Family of Origin Structure and Instability and the Formation of First Unions

Claire M Kamp Dush, Cornell University

This project will examine the role of childhood family structure in union formation using the National Longitudinal Study of Adolescent Health. This study extends previous research by more fully measuring childhood family structure. Family structure experiences included stable married parent families, stable cohabiting families, and stable single-parent families. Thirty-seven percent of offspring experienced between 1 and 10 transitions in childhood family structure including transitions in and out of married families as well as cohabiting families. Using event history techniques, the childhood family structure variables, including family type, number of transitions, and type of transition, will be considered in relation to the offspring’s age at and type of first union. It is expected that offspring from unstable families, offspring who experience more transitions, and offspring who experience the dissolution of their mothers’ marital and cohabiting relationships will enter unions at younger ages and be more likely to enter into informal unions.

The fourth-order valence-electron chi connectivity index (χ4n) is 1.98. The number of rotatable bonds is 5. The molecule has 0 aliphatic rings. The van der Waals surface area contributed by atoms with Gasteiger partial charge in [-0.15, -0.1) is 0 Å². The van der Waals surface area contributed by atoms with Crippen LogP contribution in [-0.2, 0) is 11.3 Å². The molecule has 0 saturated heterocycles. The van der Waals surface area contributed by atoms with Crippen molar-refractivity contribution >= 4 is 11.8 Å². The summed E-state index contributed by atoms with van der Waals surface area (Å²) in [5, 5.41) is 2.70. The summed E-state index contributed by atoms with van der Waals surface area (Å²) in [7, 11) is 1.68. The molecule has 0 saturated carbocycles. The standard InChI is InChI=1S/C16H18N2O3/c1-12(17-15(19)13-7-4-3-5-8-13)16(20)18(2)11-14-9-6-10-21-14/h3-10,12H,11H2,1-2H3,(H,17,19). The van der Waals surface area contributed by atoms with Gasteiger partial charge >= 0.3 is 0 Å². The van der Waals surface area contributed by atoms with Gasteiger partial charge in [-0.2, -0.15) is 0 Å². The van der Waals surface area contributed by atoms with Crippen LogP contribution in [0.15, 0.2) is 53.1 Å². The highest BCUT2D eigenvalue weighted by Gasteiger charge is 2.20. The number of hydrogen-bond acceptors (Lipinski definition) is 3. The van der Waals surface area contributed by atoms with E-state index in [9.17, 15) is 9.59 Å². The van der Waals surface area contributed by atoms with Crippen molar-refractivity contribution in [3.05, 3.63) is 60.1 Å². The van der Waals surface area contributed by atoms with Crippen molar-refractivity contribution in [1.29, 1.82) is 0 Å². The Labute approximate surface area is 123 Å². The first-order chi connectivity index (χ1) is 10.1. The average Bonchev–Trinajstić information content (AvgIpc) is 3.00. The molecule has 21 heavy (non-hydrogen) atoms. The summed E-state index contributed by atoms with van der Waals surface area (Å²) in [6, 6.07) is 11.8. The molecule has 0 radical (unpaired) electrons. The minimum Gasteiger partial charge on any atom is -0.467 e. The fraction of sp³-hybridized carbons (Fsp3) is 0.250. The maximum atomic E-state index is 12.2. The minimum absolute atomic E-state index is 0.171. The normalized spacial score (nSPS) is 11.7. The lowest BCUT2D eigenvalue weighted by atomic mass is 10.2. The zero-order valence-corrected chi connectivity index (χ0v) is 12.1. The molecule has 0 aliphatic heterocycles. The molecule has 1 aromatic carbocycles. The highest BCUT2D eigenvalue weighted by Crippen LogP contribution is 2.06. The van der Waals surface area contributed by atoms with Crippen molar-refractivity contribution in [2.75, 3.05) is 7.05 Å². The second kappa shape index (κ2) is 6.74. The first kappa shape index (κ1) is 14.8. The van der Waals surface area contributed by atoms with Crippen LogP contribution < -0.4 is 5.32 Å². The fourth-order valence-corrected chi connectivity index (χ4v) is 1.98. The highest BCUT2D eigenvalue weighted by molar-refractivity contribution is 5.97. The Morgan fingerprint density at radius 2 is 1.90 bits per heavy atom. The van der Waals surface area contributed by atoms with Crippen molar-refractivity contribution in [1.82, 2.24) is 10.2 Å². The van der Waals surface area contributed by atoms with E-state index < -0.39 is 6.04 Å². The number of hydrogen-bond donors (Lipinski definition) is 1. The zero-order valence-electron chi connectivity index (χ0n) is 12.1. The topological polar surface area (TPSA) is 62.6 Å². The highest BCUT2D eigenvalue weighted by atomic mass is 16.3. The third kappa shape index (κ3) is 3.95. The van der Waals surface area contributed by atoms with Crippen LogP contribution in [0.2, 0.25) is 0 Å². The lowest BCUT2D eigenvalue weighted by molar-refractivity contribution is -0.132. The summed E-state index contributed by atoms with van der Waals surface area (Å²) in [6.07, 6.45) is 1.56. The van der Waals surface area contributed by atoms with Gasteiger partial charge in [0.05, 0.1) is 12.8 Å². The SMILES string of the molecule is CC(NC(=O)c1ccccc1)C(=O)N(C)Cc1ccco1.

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Presented in Poster Session 2: Family, Households, Unions; Data, Methods, Study Design